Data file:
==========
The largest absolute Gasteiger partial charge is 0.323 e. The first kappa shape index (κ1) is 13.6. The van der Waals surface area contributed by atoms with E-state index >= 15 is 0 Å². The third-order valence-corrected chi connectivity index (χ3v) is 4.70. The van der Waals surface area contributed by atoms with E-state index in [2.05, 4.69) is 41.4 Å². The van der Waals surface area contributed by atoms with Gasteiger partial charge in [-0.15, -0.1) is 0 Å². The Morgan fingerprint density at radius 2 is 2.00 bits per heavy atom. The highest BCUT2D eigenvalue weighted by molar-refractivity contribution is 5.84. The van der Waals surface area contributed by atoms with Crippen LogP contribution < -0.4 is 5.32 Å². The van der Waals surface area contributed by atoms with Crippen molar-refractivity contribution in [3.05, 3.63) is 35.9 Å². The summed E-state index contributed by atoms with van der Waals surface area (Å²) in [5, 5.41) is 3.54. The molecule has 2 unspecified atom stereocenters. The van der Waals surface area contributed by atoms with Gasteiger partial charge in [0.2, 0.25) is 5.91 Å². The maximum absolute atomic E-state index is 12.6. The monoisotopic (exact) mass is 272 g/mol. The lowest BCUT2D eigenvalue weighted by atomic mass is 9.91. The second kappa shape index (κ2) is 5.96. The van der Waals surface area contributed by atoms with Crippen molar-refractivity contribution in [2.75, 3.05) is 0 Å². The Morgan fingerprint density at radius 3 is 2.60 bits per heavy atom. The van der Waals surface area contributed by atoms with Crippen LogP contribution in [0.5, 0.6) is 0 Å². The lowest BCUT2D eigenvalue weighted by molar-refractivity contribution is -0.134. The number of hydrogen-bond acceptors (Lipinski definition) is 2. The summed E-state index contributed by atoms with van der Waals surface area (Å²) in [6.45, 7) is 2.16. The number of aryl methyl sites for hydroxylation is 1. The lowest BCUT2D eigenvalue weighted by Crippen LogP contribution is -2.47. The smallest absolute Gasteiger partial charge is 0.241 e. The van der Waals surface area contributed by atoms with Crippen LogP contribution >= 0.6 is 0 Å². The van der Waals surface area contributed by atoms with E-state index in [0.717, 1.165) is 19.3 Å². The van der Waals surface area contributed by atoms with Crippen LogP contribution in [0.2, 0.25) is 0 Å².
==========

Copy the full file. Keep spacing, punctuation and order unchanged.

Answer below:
The largest absolute Gasteiger partial charge is 0.323 e. The first kappa shape index (κ1) is 13.6. The van der Waals surface area contributed by atoms with E-state index >= 15 is 0 Å². The third-order valence-corrected chi connectivity index (χ3v) is 4.70. The van der Waals surface area contributed by atoms with E-state index in [2.05, 4.69) is 41.4 Å². The van der Waals surface area contributed by atoms with Gasteiger partial charge in [-0.15, -0.1) is 0 Å². The Morgan fingerprint density at radius 2 is 2.00 bits per heavy atom. The highest BCUT2D eigenvalue weighted by molar-refractivity contribution is 5.84. The van der Waals surface area contributed by atoms with Crippen LogP contribution < -0.4 is 5.32 Å². The van der Waals surface area contributed by atoms with Crippen molar-refractivity contribution in [3.05, 3.63) is 35.9 Å². The summed E-state index contributed by atoms with van der Waals surface area (Å²) in [5, 5.41) is 3.54. The molecule has 2 unspecified atom stereocenters. The van der Waals surface area contributed by atoms with Gasteiger partial charge in [0.2, 0.25) is 5.91 Å². The maximum absolute atomic E-state index is 12.6. The monoisotopic (exact) mass is 272 g/mol. The lowest BCUT2D eigenvalue weighted by atomic mass is 9.91. The second kappa shape index (κ2) is 5.96. The van der Waals surface area contributed by atoms with Crippen molar-refractivity contribution in [2.75, 3.05) is 0 Å². The Morgan fingerprint density at radius 3 is 2.60 bits per heavy atom. The van der Waals surface area contributed by atoms with Crippen LogP contribution in [0.5, 0.6) is 0 Å². The lowest BCUT2D eigenvalue weighted by molar-refractivity contribution is -0.134. The number of hydrogen-bond acceptors (Lipinski definition) is 2. The summed E-state index contributed by atoms with van der Waals surface area (Å²) in [6.45, 7) is 2.16. The number of aryl methyl sites for hydroxylation is 1. The lowest BCUT2D eigenvalue weighted by Crippen LogP contribution is -2.47. The smallest absolute Gasteiger partial charge is 0.241 e. The van der Waals surface area contributed by atoms with Crippen LogP contribution >= 0.6 is 0 Å². The van der Waals surface area contributed by atoms with E-state index in [0.717, 1.165) is 19.3 Å². The van der Waals surface area contributed by atoms with Crippen LogP contribution in [0.2, 0.25) is 0 Å².